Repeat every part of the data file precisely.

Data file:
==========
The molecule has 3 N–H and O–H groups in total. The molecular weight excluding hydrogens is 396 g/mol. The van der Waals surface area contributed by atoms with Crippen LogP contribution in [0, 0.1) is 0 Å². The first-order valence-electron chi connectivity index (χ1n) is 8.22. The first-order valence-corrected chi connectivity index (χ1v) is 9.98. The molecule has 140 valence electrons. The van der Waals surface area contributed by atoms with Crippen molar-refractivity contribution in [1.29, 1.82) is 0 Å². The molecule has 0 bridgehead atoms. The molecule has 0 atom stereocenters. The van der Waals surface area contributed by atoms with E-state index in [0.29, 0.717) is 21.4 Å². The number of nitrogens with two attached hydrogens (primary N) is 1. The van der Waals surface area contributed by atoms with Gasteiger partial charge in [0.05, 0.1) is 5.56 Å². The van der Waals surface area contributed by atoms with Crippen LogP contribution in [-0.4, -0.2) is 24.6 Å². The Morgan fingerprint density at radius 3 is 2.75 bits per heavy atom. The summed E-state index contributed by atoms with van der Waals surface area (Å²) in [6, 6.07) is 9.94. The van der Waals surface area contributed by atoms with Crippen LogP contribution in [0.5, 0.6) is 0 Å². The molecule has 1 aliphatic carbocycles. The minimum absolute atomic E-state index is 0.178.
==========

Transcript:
The molecule has 3 N–H and O–H groups in total. The molecular weight excluding hydrogens is 396 g/mol. The van der Waals surface area contributed by atoms with Crippen LogP contribution in [0, 0.1) is 0 Å². The first-order valence-electron chi connectivity index (χ1n) is 8.22. The first-order valence-corrected chi connectivity index (χ1v) is 9.98. The molecule has 140 valence electrons. The van der Waals surface area contributed by atoms with Crippen molar-refractivity contribution in [1.29, 1.82) is 0 Å². The molecule has 0 bridgehead atoms. The molecule has 0 atom stereocenters. The van der Waals surface area contributed by atoms with E-state index in [0.29, 0.717) is 21.4 Å². The number of nitrogens with two attached hydrogens (primary N) is 1. The van der Waals surface area contributed by atoms with Gasteiger partial charge in [0.05, 0.1) is 5.56 Å². The van der Waals surface area contributed by atoms with Crippen LogP contribution in [-0.4, -0.2) is 24.6 Å². The Morgan fingerprint density at radius 3 is 2.75 bits per heavy atom. The summed E-state index contributed by atoms with van der Waals surface area (Å²) in [6, 6.07) is 9.94. The van der Waals surface area contributed by atoms with Crippen LogP contribution in [0.5, 0.6) is 0 Å². The molecule has 1 aliphatic carbocycles. The minimum absolute atomic E-state index is 0.178.